When I’m busy with other work, I sometimes outsource copywriting work to other freelancers.
Working with project partners, I often have to read the copy submitted to my partners by their freelance copywriters.
Here’s the shocker…
More often than not, freelance copywriters hand in garbage.
These are good, professional copywriters, all capable of producing outstanding work.
But the work they submit is rubbish.
Maybe the opening is weak. Maybe the flow just doesn’t work. Maybe there are factual errors, or spelling errors. Maybe part of the offer description from the brief is missing. Maybe the headline is just plain wrong.
Or maybe it’s not terrible, but clearly in need of some more polish, with a second or third draft required.
You think I’m joking? I’m not. I see this again and again. In fact, I see unfinished, unpolished copy more often than I see well-crafted, error-free copy.
The bottom line is – most freelance copywriters fail to hand in their best work.
This is insane, because you will be judged by what you send in to your clients. And it is immensely frustrating for your clients, because they often know what you are capable of, and don’t understand why you would send in anything less than your best.
Maybe you thinking, “Hey Nick, sometimes we send in a draft just to get feedback, before we move on to the final draft.”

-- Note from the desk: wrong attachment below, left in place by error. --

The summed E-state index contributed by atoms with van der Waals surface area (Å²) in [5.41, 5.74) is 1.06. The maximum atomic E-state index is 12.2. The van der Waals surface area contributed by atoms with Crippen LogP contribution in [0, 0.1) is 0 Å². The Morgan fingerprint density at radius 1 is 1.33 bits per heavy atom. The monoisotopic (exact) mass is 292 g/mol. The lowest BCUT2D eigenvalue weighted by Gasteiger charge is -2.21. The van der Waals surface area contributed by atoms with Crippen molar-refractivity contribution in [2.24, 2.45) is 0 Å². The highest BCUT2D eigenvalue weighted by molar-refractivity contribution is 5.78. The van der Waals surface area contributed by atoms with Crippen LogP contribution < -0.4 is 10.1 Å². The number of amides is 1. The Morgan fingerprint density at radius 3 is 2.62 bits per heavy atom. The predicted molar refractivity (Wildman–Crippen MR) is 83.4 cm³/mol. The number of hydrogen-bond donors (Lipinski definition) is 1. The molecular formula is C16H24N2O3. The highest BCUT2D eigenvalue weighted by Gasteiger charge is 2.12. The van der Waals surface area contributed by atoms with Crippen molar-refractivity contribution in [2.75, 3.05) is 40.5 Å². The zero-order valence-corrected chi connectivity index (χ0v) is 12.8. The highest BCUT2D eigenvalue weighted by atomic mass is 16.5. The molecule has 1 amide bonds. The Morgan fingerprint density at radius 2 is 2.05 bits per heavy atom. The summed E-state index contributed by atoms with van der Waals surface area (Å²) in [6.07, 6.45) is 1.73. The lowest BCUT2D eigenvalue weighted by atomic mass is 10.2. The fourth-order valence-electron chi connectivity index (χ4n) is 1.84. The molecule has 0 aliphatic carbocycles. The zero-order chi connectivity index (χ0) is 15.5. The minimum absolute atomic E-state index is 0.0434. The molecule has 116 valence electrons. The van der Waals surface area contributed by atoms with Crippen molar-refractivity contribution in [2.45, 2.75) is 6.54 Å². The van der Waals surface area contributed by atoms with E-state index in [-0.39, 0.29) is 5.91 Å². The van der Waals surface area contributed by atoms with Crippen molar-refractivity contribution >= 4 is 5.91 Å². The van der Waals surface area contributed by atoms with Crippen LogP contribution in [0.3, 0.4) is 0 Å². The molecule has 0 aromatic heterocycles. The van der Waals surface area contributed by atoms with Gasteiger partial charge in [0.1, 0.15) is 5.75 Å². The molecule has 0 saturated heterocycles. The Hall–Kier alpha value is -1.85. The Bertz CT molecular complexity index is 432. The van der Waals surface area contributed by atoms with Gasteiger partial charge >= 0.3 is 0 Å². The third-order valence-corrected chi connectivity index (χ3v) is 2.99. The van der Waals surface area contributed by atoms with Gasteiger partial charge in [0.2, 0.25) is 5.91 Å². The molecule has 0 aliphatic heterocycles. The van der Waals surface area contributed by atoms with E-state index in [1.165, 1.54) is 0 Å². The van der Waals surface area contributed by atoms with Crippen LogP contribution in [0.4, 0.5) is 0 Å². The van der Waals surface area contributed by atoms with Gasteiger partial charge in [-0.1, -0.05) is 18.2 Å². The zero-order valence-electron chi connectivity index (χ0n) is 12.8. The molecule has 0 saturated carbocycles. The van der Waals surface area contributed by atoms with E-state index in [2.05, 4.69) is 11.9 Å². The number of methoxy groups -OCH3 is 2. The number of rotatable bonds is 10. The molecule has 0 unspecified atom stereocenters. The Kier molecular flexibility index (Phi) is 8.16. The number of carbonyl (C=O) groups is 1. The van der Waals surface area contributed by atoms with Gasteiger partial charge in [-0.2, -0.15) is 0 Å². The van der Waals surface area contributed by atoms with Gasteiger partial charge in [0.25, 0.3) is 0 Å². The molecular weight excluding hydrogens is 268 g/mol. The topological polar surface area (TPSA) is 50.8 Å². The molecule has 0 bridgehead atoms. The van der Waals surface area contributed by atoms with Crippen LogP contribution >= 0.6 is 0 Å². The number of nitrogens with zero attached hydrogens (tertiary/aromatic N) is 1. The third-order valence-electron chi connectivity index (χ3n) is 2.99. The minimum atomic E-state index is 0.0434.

That may sound like a reasonable excuse, but I think it’s just that – an excuse.
If you have questions you need to ask your client, ask them. But don’t send them a weak draft, in the hope that they’ll help you make it better. You are meant to be the expert. That’s what they are paying you for.
“But Nick, I have a lot of clients and tight deadlines. I can’t spend forever on each project.”
Well, you won’t have a lot of clients for long if you send in second-rate work.
Let me ask you a question – don’t you have in pride in your craft as a copywriter?
Do you feel good when you send in work that is less than your best? Does it feel OK to do that?
It’s complete craziness. As the saying goes, you are only as good as your last job. And if your last job was second rate, so are you.
Work for fewer clients and spend longer on each job, so you can hand in your best work every time. And as you build your reputation as a copywriter who always submits great work, you’ll be able to charge higher fees.
Fewer clients. Better quality. Higher fees.
Doesn’t that make more sense?
And believe me, with so many copywriters submitting second-rate, unfinished copy, there is a huge opportunity to brand yourself as the freelancer who always delivers his or her best work.